Tip

Use SQL's notification services

Many database services are deployed that require human action when a certain threshold is reached or an event occurs. Microsoft SQL Server 2000 Notification Services provides a set of tools that allow developers to build applications that can utilize these services to create the mechanism for real time messaging: be it in the form of a pager or cell phone, on a Pocket PC, a pop-up in a customer facing application, or an embedded message on a Web page. The Notification Services are meant to be both highly reliable and highly scaleable, leveraging Microsoft .NET Framework and its Common Language Runtime (CLR). Notification programs can be built using push or pull, or using a subscription model.

Notification Services let developers generate notification messages in their application using a declarative program inside an Application Definition file that stores the logic of the required notification scheme. This file can contain logic written in XML, SQL joins, or with XSLTs (Extensible Stylesheet Language Transformations), all of which are rapid deployment methods. Developers will be able to deploy -- on a single server or group of servers -- notification applications that can generate millions of messages using cell phone's Short Messaging Service (SMS), e-mail over SMTP (Simple Mail Transfer Protocol), Instant Messaging (IM using Microsoft Messenger, for example), or with .NET Alerts, along with other channels.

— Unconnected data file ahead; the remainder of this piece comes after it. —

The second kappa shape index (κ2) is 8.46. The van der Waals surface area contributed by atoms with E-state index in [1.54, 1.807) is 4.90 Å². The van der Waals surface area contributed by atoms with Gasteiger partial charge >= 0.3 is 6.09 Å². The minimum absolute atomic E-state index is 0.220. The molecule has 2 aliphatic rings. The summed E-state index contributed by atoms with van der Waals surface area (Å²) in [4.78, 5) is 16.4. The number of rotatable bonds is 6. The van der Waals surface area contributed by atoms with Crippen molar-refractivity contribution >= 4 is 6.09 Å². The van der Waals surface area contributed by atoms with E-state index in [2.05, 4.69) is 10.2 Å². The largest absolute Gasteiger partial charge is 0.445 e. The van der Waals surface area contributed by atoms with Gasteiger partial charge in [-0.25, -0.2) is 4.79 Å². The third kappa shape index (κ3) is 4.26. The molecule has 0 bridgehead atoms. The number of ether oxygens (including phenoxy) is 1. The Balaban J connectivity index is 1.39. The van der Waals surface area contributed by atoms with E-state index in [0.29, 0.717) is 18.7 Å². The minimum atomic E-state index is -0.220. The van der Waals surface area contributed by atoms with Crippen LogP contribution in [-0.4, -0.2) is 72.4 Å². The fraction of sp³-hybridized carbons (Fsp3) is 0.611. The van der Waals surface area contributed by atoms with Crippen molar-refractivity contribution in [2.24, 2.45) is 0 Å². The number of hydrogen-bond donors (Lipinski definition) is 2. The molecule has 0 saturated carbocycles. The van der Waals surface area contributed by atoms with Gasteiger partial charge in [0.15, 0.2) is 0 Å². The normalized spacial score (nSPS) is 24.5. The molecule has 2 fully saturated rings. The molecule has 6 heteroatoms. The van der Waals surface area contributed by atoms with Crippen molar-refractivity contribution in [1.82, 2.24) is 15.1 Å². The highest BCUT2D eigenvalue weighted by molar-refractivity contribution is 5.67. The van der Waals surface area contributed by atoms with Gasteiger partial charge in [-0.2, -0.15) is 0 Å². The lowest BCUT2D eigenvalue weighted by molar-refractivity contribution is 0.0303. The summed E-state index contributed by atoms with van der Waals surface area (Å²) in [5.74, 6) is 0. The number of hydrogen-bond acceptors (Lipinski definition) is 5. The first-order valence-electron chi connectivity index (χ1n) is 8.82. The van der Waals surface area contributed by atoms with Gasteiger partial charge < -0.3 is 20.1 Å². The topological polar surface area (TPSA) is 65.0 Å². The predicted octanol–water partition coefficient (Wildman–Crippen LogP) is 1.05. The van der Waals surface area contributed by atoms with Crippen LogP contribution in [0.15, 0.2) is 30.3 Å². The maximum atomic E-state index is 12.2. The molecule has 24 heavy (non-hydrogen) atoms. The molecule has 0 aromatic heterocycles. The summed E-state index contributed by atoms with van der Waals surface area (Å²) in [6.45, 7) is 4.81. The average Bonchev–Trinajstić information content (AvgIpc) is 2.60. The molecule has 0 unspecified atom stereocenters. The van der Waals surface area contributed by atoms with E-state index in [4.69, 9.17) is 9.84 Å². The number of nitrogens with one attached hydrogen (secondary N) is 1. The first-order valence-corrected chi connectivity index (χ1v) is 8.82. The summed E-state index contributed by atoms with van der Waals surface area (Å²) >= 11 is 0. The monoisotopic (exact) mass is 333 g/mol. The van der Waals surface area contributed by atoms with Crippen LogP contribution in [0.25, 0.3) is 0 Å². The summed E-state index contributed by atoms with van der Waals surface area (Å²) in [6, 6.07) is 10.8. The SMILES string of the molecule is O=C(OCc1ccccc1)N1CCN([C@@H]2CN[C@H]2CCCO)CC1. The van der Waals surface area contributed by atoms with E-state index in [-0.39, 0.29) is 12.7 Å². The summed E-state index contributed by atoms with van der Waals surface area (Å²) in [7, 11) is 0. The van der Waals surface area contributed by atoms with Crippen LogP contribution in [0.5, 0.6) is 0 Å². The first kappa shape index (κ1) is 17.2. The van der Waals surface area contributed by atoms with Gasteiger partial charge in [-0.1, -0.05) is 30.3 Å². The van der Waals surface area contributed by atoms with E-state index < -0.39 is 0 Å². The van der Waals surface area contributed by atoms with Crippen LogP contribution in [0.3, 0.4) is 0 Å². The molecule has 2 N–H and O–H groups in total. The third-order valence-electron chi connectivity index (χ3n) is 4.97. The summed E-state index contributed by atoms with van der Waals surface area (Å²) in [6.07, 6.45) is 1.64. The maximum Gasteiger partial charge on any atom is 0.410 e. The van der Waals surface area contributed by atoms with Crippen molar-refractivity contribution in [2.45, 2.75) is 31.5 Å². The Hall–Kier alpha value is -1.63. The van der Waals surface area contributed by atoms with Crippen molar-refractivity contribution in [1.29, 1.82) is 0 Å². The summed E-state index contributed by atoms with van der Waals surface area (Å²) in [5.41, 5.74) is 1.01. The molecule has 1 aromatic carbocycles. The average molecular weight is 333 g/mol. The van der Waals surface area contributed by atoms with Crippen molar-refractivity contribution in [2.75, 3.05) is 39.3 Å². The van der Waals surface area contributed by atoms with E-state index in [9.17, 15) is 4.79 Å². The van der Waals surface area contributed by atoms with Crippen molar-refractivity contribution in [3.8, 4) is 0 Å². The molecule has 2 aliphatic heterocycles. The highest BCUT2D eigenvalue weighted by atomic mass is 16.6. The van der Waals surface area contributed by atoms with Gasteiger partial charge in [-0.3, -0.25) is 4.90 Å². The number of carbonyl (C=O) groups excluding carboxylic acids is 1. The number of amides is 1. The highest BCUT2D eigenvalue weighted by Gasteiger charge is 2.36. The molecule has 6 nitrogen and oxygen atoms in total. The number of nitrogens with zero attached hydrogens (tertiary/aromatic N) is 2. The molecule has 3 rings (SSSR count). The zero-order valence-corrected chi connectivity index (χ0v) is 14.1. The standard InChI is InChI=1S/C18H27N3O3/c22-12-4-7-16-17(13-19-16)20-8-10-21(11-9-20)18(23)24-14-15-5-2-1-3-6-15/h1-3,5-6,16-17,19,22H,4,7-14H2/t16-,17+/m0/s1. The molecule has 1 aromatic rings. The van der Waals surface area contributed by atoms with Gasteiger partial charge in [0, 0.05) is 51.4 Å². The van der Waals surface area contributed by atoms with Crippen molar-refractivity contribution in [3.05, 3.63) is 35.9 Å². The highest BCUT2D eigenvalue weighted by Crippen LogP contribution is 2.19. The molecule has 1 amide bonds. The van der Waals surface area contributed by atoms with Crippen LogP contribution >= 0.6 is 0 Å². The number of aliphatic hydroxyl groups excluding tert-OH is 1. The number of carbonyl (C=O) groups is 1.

You'll find a technical overview of the Notification

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Service at: www.microsoft.com/sql/techinfo/development/2000/sqlnsto.asp; and information about the different editions of the service at: www.microsoft.com/sql/ns/NSChooseEd.asp. The Notification Service is sold on a per-server or per-seat basis.

Barrie Sosinsky is president of consulting company Sosinsky and Associates (Medfield MA). He has written extensively on a variety of computer topics. His company specializes in custom software (database and Web related), training and technical documentation.


This was first published in September 2002

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